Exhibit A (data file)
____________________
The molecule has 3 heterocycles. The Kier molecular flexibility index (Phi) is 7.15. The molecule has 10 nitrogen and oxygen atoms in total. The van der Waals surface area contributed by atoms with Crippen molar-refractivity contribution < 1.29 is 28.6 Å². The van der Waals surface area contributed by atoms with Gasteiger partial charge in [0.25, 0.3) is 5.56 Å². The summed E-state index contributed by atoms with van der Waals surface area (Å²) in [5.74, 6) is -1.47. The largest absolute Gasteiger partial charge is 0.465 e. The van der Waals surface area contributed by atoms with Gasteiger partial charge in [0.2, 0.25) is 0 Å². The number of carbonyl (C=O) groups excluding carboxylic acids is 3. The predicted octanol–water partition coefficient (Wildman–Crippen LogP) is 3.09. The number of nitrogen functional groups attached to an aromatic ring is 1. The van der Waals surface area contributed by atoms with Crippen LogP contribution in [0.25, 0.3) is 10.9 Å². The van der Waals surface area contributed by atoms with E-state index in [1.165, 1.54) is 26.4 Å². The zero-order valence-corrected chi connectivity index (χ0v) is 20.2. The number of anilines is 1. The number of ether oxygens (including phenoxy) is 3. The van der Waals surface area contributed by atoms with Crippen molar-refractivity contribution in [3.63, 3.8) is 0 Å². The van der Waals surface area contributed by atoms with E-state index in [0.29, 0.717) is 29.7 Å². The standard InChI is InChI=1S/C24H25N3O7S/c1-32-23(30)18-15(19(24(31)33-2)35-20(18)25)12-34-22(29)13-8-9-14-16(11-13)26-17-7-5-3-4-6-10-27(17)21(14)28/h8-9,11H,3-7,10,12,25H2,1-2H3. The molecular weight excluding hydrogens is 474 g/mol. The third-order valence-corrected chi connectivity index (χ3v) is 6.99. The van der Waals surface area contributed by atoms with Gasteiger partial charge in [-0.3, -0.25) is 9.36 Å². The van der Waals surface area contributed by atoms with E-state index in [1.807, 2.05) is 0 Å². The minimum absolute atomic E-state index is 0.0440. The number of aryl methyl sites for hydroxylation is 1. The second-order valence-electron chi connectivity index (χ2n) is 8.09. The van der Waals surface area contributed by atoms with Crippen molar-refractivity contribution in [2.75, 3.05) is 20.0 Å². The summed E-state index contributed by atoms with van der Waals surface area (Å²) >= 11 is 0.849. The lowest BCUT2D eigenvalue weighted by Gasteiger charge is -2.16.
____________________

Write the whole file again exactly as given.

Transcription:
The molecule has 3 heterocycles. The Kier molecular flexibility index (Phi) is 7.15. The molecule has 10 nitrogen and oxygen atoms in total. The van der Waals surface area contributed by atoms with Crippen molar-refractivity contribution < 1.29 is 28.6 Å². The van der Waals surface area contributed by atoms with Gasteiger partial charge in [0.25, 0.3) is 5.56 Å². The summed E-state index contributed by atoms with van der Waals surface area (Å²) in [5.74, 6) is -1.47. The largest absolute Gasteiger partial charge is 0.465 e. The van der Waals surface area contributed by atoms with Gasteiger partial charge in [0.2, 0.25) is 0 Å². The number of carbonyl (C=O) groups excluding carboxylic acids is 3. The predicted octanol–water partition coefficient (Wildman–Crippen LogP) is 3.09. The number of nitrogen functional groups attached to an aromatic ring is 1. The van der Waals surface area contributed by atoms with Crippen LogP contribution in [0.25, 0.3) is 10.9 Å². The van der Waals surface area contributed by atoms with E-state index in [1.165, 1.54) is 26.4 Å². The zero-order valence-corrected chi connectivity index (χ0v) is 20.2. The number of anilines is 1. The number of ether oxygens (including phenoxy) is 3. The van der Waals surface area contributed by atoms with Crippen molar-refractivity contribution in [3.63, 3.8) is 0 Å². The van der Waals surface area contributed by atoms with E-state index in [0.29, 0.717) is 29.7 Å². The standard InChI is InChI=1S/C24H25N3O7S/c1-32-23(30)18-15(19(24(31)33-2)35-20(18)25)12-34-22(29)13-8-9-14-16(11-13)26-17-7-5-3-4-6-10-27(17)21(14)28/h8-9,11H,3-7,10,12,25H2,1-2H3. The molecular weight excluding hydrogens is 474 g/mol. The third-order valence-corrected chi connectivity index (χ3v) is 6.99. The van der Waals surface area contributed by atoms with Gasteiger partial charge in [-0.3, -0.25) is 9.36 Å². The van der Waals surface area contributed by atoms with E-state index in [1.807, 2.05) is 0 Å². The minimum absolute atomic E-state index is 0.0440. The number of aryl methyl sites for hydroxylation is 1. The second-order valence-electron chi connectivity index (χ2n) is 8.09. The van der Waals surface area contributed by atoms with Crippen molar-refractivity contribution in [2.75, 3.05) is 20.0 Å². The summed E-state index contributed by atoms with van der Waals surface area (Å²) >= 11 is 0.849. The lowest BCUT2D eigenvalue weighted by Gasteiger charge is -2.16.